This story happened in Washington, DC, but the lesson to be learned from it can apply anywhere. It shows why government grant money needs to be used properly and there needs to be proper oversight to be sure that it is.

Government grant money in the amount of $330,000 was awarded to an organization called “Miracle Hands” for the purpose of renovating a warehouse in the lower-income Northeast quadrant of the city to turn it into a job training center for residents with HIV/AIDS.

The mission of Miracle Hands, according to its website, is to “implement strategies and programs designed to meet the needs of the city’s most under-privileged and neglected communities.”

“With funding from local and federal government agencies, Miracle Hands has proudly and effectively served those populations whom many describe as the most difficult populations to reach and effect change.”

That description of proposed activities prompted the granting agency to award government grant money to Miracle Hands.

Here’s what happened instead, though. The director of Miracle Hands allegedly accepted the government grant money and started the warehouse renovations. Instead, according to the ensuing civil complaint, Miracle Hands changed the of the agreed-to job training facility from one building to another, but continued to submit invoices for renovation work at the original location.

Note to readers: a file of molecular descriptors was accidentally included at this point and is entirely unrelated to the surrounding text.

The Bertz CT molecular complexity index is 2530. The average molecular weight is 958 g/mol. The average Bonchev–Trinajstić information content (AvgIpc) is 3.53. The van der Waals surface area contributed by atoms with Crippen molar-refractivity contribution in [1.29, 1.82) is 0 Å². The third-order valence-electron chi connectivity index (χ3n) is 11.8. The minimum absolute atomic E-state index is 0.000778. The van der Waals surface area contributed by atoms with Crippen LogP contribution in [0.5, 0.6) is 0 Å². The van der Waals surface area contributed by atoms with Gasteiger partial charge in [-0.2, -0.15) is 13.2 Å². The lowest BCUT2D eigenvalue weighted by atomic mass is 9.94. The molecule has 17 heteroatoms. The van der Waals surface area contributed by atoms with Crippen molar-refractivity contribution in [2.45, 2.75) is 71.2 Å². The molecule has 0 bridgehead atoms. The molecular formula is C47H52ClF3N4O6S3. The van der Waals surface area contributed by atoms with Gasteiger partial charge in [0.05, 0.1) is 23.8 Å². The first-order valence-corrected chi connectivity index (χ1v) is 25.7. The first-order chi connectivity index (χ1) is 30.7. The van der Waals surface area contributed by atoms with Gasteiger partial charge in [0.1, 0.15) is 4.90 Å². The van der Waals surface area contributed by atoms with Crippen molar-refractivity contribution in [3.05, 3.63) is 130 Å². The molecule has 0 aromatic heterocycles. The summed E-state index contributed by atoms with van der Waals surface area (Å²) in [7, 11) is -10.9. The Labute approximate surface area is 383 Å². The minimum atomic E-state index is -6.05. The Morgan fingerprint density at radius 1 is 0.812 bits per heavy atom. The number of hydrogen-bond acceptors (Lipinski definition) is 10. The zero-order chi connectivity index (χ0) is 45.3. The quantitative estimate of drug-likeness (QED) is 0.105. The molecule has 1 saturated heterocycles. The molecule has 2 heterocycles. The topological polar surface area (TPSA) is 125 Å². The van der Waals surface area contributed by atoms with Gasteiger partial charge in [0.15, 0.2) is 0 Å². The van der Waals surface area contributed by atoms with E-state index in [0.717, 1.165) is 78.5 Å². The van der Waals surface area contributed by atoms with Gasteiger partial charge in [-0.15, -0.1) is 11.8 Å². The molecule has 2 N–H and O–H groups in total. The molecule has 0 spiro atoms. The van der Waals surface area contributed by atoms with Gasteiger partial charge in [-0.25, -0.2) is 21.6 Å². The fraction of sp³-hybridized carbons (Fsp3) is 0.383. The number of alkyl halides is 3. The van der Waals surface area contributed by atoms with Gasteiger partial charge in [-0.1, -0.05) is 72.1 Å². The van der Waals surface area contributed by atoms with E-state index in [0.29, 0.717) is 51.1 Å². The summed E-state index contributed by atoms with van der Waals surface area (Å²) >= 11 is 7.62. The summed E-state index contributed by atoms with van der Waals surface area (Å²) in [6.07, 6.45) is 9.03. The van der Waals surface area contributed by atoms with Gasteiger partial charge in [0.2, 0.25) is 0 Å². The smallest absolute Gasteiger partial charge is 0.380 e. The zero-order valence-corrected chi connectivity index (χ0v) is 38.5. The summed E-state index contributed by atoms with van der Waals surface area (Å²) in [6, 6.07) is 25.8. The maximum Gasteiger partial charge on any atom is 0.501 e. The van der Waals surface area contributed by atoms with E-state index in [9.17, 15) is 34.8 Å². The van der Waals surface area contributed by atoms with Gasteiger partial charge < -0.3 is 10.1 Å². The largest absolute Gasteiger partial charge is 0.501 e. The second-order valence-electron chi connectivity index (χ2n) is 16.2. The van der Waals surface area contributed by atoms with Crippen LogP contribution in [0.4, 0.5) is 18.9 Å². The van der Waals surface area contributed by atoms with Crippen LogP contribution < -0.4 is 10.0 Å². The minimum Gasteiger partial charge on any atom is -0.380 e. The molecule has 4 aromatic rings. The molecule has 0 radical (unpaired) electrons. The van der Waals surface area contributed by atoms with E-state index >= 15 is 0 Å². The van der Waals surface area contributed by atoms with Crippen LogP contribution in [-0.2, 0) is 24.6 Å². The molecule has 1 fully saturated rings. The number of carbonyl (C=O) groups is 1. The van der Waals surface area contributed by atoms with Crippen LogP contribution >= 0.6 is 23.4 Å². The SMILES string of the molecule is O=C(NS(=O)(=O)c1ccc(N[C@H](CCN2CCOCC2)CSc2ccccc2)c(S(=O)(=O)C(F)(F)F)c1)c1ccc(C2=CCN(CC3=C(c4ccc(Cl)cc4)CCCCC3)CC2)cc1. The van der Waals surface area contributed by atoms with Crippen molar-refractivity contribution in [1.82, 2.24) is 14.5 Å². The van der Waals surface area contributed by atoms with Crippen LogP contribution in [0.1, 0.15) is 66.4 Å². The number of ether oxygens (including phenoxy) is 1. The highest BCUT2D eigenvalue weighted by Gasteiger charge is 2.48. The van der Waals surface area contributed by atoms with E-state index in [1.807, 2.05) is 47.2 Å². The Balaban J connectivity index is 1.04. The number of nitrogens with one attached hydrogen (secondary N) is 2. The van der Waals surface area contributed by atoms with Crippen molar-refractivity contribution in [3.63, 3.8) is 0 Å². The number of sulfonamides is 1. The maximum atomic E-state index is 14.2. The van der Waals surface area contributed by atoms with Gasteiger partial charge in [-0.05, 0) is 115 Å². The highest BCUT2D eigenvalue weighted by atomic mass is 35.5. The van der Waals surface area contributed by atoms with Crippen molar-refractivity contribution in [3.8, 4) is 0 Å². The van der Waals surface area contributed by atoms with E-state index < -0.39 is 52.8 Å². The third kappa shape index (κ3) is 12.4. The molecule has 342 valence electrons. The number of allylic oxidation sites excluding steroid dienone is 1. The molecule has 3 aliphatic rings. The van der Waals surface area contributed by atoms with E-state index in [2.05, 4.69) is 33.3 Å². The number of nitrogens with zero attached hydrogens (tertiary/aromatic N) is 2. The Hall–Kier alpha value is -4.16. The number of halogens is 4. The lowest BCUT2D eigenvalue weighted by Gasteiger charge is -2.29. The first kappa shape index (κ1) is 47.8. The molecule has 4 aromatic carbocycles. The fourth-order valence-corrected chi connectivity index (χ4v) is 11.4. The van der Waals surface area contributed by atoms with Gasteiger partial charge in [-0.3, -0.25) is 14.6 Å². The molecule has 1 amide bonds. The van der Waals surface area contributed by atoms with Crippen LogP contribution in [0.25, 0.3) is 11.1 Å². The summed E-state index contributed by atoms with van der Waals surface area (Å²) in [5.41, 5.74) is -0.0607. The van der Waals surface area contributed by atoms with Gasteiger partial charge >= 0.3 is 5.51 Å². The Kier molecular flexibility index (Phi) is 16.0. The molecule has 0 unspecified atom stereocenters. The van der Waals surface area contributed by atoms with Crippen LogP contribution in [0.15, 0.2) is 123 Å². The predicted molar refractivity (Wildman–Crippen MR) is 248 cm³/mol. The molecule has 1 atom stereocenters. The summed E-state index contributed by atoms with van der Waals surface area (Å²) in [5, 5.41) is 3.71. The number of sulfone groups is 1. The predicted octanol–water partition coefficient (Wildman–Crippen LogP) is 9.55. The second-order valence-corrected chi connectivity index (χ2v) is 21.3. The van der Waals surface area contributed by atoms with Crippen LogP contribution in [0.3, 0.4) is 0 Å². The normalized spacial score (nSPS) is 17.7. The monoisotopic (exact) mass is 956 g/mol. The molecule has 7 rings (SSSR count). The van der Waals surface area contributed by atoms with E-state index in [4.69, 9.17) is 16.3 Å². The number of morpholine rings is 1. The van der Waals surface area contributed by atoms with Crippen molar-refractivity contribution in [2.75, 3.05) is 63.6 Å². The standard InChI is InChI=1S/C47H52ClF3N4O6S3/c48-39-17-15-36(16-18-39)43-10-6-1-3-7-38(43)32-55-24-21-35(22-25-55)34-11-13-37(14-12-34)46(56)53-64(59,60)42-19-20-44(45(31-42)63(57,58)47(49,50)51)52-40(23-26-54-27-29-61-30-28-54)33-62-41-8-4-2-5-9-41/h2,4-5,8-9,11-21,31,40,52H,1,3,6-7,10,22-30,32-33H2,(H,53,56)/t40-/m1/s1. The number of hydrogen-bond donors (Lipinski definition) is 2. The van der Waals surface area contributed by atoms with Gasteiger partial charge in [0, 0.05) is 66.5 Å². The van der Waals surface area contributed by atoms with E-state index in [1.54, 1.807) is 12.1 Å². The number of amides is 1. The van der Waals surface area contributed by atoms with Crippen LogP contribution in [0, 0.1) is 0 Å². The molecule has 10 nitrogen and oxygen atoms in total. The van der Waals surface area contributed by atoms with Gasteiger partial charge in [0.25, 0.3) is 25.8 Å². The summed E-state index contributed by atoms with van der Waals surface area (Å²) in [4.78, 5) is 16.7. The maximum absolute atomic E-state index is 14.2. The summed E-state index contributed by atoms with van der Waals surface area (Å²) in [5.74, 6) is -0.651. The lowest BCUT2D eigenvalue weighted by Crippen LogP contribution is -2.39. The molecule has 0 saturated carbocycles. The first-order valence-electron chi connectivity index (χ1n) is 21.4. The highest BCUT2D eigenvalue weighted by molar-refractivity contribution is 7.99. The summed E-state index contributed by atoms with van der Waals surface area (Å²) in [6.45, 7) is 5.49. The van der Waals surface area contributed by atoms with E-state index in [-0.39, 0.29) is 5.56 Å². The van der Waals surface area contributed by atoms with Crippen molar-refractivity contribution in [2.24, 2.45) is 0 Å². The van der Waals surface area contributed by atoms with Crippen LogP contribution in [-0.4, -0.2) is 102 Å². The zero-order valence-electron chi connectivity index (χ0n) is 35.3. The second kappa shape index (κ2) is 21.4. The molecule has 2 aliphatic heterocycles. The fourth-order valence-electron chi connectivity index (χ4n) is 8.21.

Then, the non-profit did not open the job training center it had promised, but instead secured a liquor license and opened a strip club in the renovated building. As a result, the office of the attorney general in Washington, D.C. has filed a civil suit that seeks to recover nearly one million dollars, that includes the original amount of the grant, plus damages and penalties.

This alleged misuse of government grant money is probably much more blatant and extreme than most government grant recipients would ever consider trying. But even though this was large-scale and audacious, there are still lessons for everyone who applies for government grant money. It may be tempting to pad the budget or divert the funds or supplies for personal use. It may seem like no one would ever find out, especially if it’s not quite as high profile as a strip club operating at the same address as the listed location for a non-profit organization.

The best policy is complete honesty when you are applying for government grant money. It’s of course ethically wrong to mis-state your intended use of funds or to misuse them. It’s worse yet when the government grant money is taken from those who really needed the services. Aside from that, though, you run the risk of being caught. And, as this story tells us, you also run the risk of being on the hook for much more than the original amount of the government grant money that was misappropriated.

A secondary lesson to be learned is that government grant reviewers need to be diligent about preliminary checking and follow-through to be sure that deserving individuals and organizations are receiving the government grant money, and that they’re using it properly.

Those of us who are involved in, and interested in, locating and securing government grant money owe it to others and to ourselves to be scrupulously honest. If too many stories start surfacing about blatant, terrible misuse of government funding, than the next step could be that government grant programs would start being de-funded, and that’s something that would definitely hurt us all.